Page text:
Chart 2 Plans to adjust supply chain over the next 12 months, third quarter of 2022

Data table for Chart 2 
Data table for chart 2
Table summary
This table displays the results of Data table for chart 2 Adjustments planned for supply chain, calculated using percent units of measure (appearing as column headers).
Adjustments planned for supply chain
percent
Partner with new suppliers 30.6
Substitute inputs, products or supplies with alternate inputs, products or supplies 29.6
Work with suppliers to improve timeliness 29.2
Shift to local suppliers 15.1
Implement technological improvements 11.2
Unknown 22.6
No adjustments planned 18.3

Domestic and foreign direct suppliers

Nearly three-quarters (71.5%) of businesses purchased materials, parts, components, or goods directly from a domestic supplier. Two-fifths (40.3%) of businesses purchased directly from between 1 and 9 domestic suppliers, while nearly one-third (31.2%) had 10 or more direct domestic suppliers. The vast majority of businesses in manufacturing (93.2%), retail trade (92.3%), and accommodation and food services (90.6%) sourced directly from domestic suppliers. Among businesses who had at least one direct domestic supplier, on average, businesses reported around half (49.8%) of their suppliers would be difficult to replace. Businesses in retail trade (87.1%) and accommodation and food services (86.8%) were the most likely to have domestic suppliers that would be difficult to replace. The industries that had the largest proportion, on average, of their direct domestic suppliers that would be difficult to replace were retail trade (59.4%), accommodation and food services (57.0%), and construction (55.2%).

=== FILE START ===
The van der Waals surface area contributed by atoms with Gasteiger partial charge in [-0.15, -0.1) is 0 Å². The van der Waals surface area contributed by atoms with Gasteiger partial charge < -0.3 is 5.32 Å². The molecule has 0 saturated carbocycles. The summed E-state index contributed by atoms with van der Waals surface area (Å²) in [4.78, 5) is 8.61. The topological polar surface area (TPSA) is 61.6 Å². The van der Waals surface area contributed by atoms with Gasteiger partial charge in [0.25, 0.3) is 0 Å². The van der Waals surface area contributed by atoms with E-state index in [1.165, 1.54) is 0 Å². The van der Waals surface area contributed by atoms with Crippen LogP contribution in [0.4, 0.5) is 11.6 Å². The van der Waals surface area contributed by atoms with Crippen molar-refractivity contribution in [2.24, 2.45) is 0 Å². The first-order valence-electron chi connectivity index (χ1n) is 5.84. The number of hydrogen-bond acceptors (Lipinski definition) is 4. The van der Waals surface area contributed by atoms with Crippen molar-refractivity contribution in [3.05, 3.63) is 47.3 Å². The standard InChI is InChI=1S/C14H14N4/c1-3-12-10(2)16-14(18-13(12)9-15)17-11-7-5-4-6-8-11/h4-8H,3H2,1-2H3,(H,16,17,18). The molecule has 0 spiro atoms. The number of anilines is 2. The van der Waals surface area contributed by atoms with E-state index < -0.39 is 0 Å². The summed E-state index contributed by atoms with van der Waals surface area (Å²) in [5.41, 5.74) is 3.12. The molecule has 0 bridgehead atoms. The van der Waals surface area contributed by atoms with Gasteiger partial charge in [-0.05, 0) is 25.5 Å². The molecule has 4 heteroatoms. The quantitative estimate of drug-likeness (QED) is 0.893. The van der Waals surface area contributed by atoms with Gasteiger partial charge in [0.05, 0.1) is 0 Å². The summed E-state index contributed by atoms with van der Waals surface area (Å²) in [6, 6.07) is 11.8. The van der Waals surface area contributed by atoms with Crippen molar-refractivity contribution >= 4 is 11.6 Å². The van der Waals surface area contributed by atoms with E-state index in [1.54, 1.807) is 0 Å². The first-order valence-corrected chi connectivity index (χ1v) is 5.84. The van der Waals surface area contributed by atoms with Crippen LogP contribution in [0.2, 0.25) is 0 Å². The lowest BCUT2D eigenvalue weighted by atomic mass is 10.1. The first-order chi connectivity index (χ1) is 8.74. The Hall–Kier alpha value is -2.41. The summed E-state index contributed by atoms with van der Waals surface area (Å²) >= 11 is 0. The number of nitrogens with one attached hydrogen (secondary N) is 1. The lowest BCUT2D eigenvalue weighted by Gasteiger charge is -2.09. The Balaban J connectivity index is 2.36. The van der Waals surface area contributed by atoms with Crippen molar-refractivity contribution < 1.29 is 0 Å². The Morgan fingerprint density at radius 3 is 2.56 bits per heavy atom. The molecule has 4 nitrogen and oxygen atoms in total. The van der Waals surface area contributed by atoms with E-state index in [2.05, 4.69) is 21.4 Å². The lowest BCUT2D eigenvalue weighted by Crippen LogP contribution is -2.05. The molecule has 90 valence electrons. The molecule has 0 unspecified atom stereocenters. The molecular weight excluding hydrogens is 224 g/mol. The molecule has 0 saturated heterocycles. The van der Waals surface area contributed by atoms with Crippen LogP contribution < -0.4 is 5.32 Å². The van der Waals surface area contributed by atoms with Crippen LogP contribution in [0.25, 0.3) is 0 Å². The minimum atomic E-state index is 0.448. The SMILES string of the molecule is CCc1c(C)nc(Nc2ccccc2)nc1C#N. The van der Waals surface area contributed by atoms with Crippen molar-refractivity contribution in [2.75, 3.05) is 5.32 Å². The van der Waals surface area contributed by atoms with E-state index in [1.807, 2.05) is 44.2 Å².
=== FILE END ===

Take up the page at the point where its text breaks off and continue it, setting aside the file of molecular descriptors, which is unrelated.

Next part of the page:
Over fourth-fifths (82.8%) of businesses purchased materials, parts, components, or goods directly from a foreign direct supplier. Three-fifths (60.7%) of businesses purchased directly from between 1 to 9 foreign suppliers, while over one-fifth (22.1%) had 10 or more direct foreign suppliers. The overwhelming majority of businesses in real estate and rental and leasing (97.8%); retail trade (94.6%); and other services, excluding public administration (93.6%) sourced from foreign direct suppliers. Among businesses who had at least one foreign direct supplier, on average, businesses reported nearly two-thirds (63.6%) of their suppliers would be difficult to replace. Businesses in mining, quarrying, and oil and gas extraction (91.6%) and manufacturing (90.3%) were the most likely to have foreign suppliers that would be difficult to replace. Businesses with the largest proportion, on average, of their foreign direct suppliers that would be difficult to replace were in construction (73.3%); other services, excluding public administration (71.1%); and accommodation and food services (70.8%).

Chart 3 Domestic and foreign direct suppliers of businesses in Canada, third quarter of 2022

Data table for Chart 3 
Data table for chart 3
Table summary
This table displays the results of Data table for chart 3 Domestic suppliers and Foreign suppliers, calculated using percent units of measure (appearing as column headers).
Domestic suppliers Foreign suppliers
percent
0 28.6 17.1
1 to 4 24.7 45.6
5 to 9 15.6 15.1
10 to 24 20.0 14.1
25 or more 11.2 8.0

Methodology

From July 4 to August 8, 2022, representatives from businesses across Canada were invited to take part in an online questionnaire about business conditions and business expectations moving forward. The Canadian Survey on Business Conditions uses a stratified random sample of business establishments with employees classified by geography, industry sector, and size. An estimation of proportions is done using calibrated weights to calculate the population totals in the domains of interest. The total sample size for this iteration of the survey is 35,603 and results are based on responses from a total of 17,013 businesses or organizations.

References

Statistics Canada. 2022. Canadian Survey on Business Conditions, third quarter of 2022.